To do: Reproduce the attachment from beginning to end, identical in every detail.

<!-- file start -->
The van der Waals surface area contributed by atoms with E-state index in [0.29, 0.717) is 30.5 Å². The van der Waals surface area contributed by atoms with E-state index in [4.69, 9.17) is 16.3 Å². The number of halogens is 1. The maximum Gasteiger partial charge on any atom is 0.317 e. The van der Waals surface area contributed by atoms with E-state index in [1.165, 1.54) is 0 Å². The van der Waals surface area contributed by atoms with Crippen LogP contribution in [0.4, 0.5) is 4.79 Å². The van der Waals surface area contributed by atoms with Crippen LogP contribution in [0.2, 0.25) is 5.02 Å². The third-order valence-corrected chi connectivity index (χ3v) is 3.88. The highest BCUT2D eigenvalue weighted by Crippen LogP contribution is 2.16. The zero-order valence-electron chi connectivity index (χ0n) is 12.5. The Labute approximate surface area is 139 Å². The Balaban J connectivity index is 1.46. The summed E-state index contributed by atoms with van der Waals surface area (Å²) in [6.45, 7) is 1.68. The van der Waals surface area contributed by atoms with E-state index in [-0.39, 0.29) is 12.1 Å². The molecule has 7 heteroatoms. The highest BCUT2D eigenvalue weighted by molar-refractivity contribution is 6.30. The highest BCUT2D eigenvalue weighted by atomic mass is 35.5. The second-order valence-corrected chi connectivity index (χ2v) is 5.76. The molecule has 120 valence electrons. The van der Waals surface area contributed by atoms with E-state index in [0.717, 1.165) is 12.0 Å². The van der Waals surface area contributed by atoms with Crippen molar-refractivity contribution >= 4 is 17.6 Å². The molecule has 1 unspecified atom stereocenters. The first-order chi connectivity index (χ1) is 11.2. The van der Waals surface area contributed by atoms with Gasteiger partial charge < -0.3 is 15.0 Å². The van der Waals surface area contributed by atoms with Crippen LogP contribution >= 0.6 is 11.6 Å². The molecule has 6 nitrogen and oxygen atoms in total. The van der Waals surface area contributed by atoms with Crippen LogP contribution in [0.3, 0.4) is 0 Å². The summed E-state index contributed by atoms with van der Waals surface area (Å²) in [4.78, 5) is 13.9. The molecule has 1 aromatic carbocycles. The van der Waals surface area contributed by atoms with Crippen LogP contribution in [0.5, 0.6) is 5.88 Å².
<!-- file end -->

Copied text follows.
The van der Waals surface area contributed by atoms with E-state index in [0.29, 0.717) is 30.5 Å². The van der Waals surface area contributed by atoms with E-state index in [4.69, 9.17) is 16.3 Å². The number of halogens is 1. The maximum Gasteiger partial charge on any atom is 0.317 e. The van der Waals surface area contributed by atoms with E-state index in [1.165, 1.54) is 0 Å². The van der Waals surface area contributed by atoms with Crippen LogP contribution in [0.4, 0.5) is 4.79 Å². The van der Waals surface area contributed by atoms with Crippen LogP contribution in [0.2, 0.25) is 5.02 Å². The third-order valence-corrected chi connectivity index (χ3v) is 3.88. The highest BCUT2D eigenvalue weighted by Crippen LogP contribution is 2.16. The zero-order valence-electron chi connectivity index (χ0n) is 12.5. The Labute approximate surface area is 139 Å². The Balaban J connectivity index is 1.46. The summed E-state index contributed by atoms with van der Waals surface area (Å²) in [6.45, 7) is 1.68. The van der Waals surface area contributed by atoms with E-state index in [-0.39, 0.29) is 12.1 Å². The molecule has 7 heteroatoms. The highest BCUT2D eigenvalue weighted by molar-refractivity contribution is 6.30. The highest BCUT2D eigenvalue weighted by atomic mass is 35.5. The second-order valence-corrected chi connectivity index (χ2v) is 5.76. The molecule has 120 valence electrons. The van der Waals surface area contributed by atoms with E-state index in [0.717, 1.165) is 12.0 Å². The van der Waals surface area contributed by atoms with Crippen molar-refractivity contribution >= 4 is 17.6 Å². The molecule has 1 unspecified atom stereocenters. The first-order chi connectivity index (χ1) is 11.2. The van der Waals surface area contributed by atoms with Gasteiger partial charge < -0.3 is 15.0 Å². The van der Waals surface area contributed by atoms with Crippen LogP contribution >= 0.6 is 11.6 Å². The molecule has 6 nitrogen and oxygen atoms in total. The van der Waals surface area contributed by atoms with Crippen LogP contribution in [0.3, 0.4) is 0 Å². The summed E-state index contributed by atoms with van der Waals surface area (Å²) in [4.78, 5) is 13.9. The molecule has 1 aromatic carbocycles. The van der Waals surface area contributed by atoms with Crippen LogP contribution in [0.5, 0.6) is 5.88 Å².